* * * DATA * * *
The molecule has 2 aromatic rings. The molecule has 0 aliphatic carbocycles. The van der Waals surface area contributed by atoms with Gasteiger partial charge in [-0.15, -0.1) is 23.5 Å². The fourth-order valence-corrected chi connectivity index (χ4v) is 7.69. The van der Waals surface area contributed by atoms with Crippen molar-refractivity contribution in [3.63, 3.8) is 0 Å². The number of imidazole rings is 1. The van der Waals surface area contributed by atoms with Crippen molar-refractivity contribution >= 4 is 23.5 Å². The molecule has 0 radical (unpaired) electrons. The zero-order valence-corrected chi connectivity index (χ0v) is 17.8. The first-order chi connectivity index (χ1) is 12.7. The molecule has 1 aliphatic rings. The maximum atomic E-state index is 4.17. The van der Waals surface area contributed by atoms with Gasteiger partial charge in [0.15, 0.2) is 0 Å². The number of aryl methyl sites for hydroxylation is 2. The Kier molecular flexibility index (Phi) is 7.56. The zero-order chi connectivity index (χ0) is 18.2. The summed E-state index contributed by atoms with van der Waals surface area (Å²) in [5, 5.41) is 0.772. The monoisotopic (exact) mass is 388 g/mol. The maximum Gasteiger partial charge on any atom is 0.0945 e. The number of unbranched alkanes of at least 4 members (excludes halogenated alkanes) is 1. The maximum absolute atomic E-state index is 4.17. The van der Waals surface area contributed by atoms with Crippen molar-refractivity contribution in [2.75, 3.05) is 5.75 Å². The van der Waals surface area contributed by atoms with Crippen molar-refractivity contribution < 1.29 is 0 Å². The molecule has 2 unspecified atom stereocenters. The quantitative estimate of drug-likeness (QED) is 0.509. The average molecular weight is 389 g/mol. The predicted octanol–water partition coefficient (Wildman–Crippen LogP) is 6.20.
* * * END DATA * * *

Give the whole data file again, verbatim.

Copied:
The molecule has 2 aromatic rings. The molecule has 0 aliphatic carbocycles. The van der Waals surface area contributed by atoms with Gasteiger partial charge in [-0.15, -0.1) is 23.5 Å². The fourth-order valence-corrected chi connectivity index (χ4v) is 7.69. The van der Waals surface area contributed by atoms with Crippen molar-refractivity contribution in [3.63, 3.8) is 0 Å². The number of imidazole rings is 1. The van der Waals surface area contributed by atoms with Crippen molar-refractivity contribution >= 4 is 23.5 Å². The molecule has 0 radical (unpaired) electrons. The zero-order valence-corrected chi connectivity index (χ0v) is 17.8. The first-order chi connectivity index (χ1) is 12.7. The molecule has 1 aliphatic rings. The maximum atomic E-state index is 4.17. The van der Waals surface area contributed by atoms with Gasteiger partial charge in [0.15, 0.2) is 0 Å². The number of aryl methyl sites for hydroxylation is 2. The Kier molecular flexibility index (Phi) is 7.56. The zero-order chi connectivity index (χ0) is 18.2. The summed E-state index contributed by atoms with van der Waals surface area (Å²) in [5, 5.41) is 0.772. The monoisotopic (exact) mass is 388 g/mol. The maximum Gasteiger partial charge on any atom is 0.0945 e. The number of unbranched alkanes of at least 4 members (excludes halogenated alkanes) is 1. The maximum absolute atomic E-state index is 4.17. The van der Waals surface area contributed by atoms with Crippen molar-refractivity contribution in [2.75, 3.05) is 5.75 Å². The van der Waals surface area contributed by atoms with Crippen molar-refractivity contribution < 1.29 is 0 Å². The molecule has 2 unspecified atom stereocenters. The quantitative estimate of drug-likeness (QED) is 0.509. The average molecular weight is 389 g/mol. The predicted octanol–water partition coefficient (Wildman–Crippen LogP) is 6.20.